Cultural spaces, whether they be building based, conceptual, virtual, pop-up or temporary locations outdoors, can play a pivotal role in developing creativity, enriching lives and communities and fostering social cohesion. A majority of cultural spaces are funded with public money, we continue to create new spaces but who is benefiting and how are communities involved in making the decisions? How relevant is the work that is produced to the lives and ambitions of the communities that cultural spaces are located within?
The conference will start with key perspectives addressing the topic: Cultural Spaces: Temples or Town Halls?’ within the overarching theme of Relevance, Risks and Rewards, followed by interventions, presentations and panels: ‘Re-imagining our cultural spaces’ and ‘New space, who will come?’
The opening perspectives will be from Sir Nick Serota, (Chair of Arts Council England) and Delia Barker (Roundhouse).
Speakers include Tristram Hunt (V&A) Tania Wilmer (Future Arts Centres) Matt Peacock (With One Voice) Victoria Pomery and Karen Eslea (Turner Contemporary) Helen Featherstone (Yorkshire Sculpture Park) Ruth Mackenzie (Theatre du Chatelet) Tony Butler (Derby Museums) Ruby Baker and Khadijah Ibrahiim (Poet in the City). – David Tovey – (With One Voice/One Festival of Homeless Arts), Holly Lombardo (National Rural Touring Forum) and David Bryan (XTEND).
- 28th June, Bristol, Arnolfini: Art: A Catalyst for Radical Change
In a time of political, social and environmental change, how can arts and culture provoke us to question the status quo and inspire us to create new approaches that can lead to systemic change? Equally, how can the arts provide a safe space for debate, enhancing understanding and tolerance? If art has the potential to change the world and inspire action, for example against climate change or social injustice, who is taking responsibility for lighting the touchpaper? What support structures can we offer the fresh voices that are making themselves heard?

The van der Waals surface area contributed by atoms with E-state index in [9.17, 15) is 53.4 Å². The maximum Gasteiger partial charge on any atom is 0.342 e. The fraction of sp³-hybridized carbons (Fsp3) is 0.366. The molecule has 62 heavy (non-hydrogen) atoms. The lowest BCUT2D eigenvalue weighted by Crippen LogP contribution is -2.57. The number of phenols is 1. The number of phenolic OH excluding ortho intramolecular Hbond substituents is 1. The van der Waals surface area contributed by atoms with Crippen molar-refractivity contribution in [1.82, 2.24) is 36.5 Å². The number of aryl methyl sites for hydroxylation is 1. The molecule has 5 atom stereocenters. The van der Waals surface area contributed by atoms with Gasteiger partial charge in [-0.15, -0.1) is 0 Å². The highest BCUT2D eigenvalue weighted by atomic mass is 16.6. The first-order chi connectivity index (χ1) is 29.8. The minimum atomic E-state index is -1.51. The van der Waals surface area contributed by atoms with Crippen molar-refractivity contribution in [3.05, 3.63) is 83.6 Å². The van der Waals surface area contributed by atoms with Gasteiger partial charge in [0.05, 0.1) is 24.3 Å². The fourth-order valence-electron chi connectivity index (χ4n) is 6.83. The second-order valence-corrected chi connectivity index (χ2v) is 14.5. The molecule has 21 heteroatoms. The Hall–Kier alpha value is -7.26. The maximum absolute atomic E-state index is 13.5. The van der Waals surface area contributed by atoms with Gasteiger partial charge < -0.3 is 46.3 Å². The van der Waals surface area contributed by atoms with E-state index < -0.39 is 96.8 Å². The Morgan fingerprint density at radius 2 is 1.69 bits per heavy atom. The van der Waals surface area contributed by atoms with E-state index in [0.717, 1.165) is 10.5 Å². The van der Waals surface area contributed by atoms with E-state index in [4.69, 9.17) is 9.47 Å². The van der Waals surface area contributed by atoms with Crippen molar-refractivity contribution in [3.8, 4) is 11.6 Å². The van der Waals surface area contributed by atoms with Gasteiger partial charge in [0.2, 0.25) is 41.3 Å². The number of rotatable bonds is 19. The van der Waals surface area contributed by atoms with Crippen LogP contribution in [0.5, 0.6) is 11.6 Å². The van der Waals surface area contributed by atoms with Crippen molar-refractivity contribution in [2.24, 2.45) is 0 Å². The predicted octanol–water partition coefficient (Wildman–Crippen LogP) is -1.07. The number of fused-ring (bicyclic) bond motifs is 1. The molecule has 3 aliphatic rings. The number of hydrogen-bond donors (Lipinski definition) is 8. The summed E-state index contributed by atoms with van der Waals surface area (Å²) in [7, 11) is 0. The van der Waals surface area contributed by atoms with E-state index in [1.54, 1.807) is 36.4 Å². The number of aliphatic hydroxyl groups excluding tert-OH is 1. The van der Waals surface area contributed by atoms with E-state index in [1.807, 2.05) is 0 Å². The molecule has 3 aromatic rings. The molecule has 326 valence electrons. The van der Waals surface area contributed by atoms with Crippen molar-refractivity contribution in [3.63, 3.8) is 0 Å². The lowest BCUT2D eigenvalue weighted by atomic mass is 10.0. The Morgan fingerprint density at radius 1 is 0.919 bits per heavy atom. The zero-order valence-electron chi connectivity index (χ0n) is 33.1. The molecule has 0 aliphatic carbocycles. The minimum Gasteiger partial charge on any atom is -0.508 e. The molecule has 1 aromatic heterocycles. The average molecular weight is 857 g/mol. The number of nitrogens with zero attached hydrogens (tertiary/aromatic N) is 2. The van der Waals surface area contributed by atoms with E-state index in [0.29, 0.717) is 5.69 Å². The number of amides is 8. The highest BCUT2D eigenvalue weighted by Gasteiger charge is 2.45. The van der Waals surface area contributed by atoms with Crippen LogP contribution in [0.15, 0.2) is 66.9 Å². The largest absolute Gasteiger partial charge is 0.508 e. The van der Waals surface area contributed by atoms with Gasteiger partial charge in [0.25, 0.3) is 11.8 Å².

The conference will start with key perspectives addressing the topic: ‘Art: A Catalyst for Radical Change’ within the overarching theme of Relevance, Risks and Rewards, followed by interventions, presentations and panels to debate systems, fresh approaches and potential levers for change.
Opening perspectives will be from Gary Topp (Arnolfini), Doreen Foster (Warwick Arts Centre) and Alan Lane (Slung Low).
Other speakers include: Jonathan Harper (Paraorchestra), Stella Duffy (Fun Palaces), Kate McGrath (Fuel), Alice Sharp (Invisible Dust) and Ben Twist (Creative Carbon Scotland).
- 18 September, Birmingham Rep: Flagship Cultural Events: a debt or opportunity for the community?‘
In recent years there have been a number of flagship events – e.g. the Olympics, 14-18 Now, City or Borough of Culture – which have provided the funds, profile and opportunity to create and celebrate imaginative and wide reaching arts and culture programmes. With two more upcoming opportunities in the Midlands – the Commonwealth Games in Birmingham 2022 and Coventry City of Culture 2021 – it is timely to ask how these opportunities can support increased participation, who really benefits and how relevant is the programming? What is the legacy and are these opportunities a catalyst for lasting change or merely a firework that burns brightly then fizzles out?
Please note that this conference was originally scheduled for 13 June but was postponed to 18 September.
Other dates and locations
We will also be running these conferences in Scotland, Wales and Northern Ireland in the autumn.